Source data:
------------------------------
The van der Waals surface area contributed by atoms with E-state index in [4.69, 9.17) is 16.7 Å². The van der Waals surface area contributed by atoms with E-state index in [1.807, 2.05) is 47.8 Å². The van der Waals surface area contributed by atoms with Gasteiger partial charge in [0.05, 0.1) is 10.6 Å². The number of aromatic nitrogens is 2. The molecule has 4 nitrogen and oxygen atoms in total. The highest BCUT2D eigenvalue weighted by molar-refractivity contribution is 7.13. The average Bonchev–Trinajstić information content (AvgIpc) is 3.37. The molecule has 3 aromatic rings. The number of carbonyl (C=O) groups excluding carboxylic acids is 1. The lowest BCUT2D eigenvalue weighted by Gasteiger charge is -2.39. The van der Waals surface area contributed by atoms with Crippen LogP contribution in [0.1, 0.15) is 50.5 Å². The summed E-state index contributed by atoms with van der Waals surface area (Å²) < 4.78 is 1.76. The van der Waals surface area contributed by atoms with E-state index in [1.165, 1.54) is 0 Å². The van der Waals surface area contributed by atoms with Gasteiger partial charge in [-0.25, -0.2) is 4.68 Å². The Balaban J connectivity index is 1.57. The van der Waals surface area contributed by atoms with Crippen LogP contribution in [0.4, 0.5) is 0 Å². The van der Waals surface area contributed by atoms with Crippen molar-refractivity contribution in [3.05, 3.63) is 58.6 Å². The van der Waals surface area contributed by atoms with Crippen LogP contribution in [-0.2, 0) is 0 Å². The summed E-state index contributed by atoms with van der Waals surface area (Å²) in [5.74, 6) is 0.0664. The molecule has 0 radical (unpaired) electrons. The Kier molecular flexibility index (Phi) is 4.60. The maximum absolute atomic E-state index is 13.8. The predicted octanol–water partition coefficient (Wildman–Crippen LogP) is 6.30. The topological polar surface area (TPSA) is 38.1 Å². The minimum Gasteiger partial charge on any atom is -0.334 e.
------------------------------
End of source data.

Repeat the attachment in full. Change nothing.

The van der Waals surface area contributed by atoms with E-state index in [4.69, 9.17) is 16.7 Å². The van der Waals surface area contributed by atoms with E-state index in [1.807, 2.05) is 47.8 Å². The van der Waals surface area contributed by atoms with Gasteiger partial charge in [0.05, 0.1) is 10.6 Å². The number of aromatic nitrogens is 2. The molecule has 4 nitrogen and oxygen atoms in total. The highest BCUT2D eigenvalue weighted by molar-refractivity contribution is 7.13. The average Bonchev–Trinajstić information content (AvgIpc) is 3.37. The molecule has 3 aromatic rings. The number of carbonyl (C=O) groups excluding carboxylic acids is 1. The lowest BCUT2D eigenvalue weighted by Gasteiger charge is -2.39. The van der Waals surface area contributed by atoms with Crippen LogP contribution in [0.1, 0.15) is 50.5 Å². The summed E-state index contributed by atoms with van der Waals surface area (Å²) < 4.78 is 1.76. The van der Waals surface area contributed by atoms with E-state index in [1.165, 1.54) is 0 Å². The van der Waals surface area contributed by atoms with Gasteiger partial charge in [-0.25, -0.2) is 4.68 Å². The Balaban J connectivity index is 1.57. The van der Waals surface area contributed by atoms with Crippen LogP contribution in [0.4, 0.5) is 0 Å². The van der Waals surface area contributed by atoms with Crippen molar-refractivity contribution in [3.05, 3.63) is 58.6 Å². The van der Waals surface area contributed by atoms with Crippen LogP contribution in [-0.2, 0) is 0 Å². The summed E-state index contributed by atoms with van der Waals surface area (Å²) in [5.74, 6) is 0.0664. The molecule has 0 radical (unpaired) electrons. The Kier molecular flexibility index (Phi) is 4.60. The maximum absolute atomic E-state index is 13.8. The predicted octanol–water partition coefficient (Wildman–Crippen LogP) is 6.30. The topological polar surface area (TPSA) is 38.1 Å². The minimum Gasteiger partial charge on any atom is -0.334 e.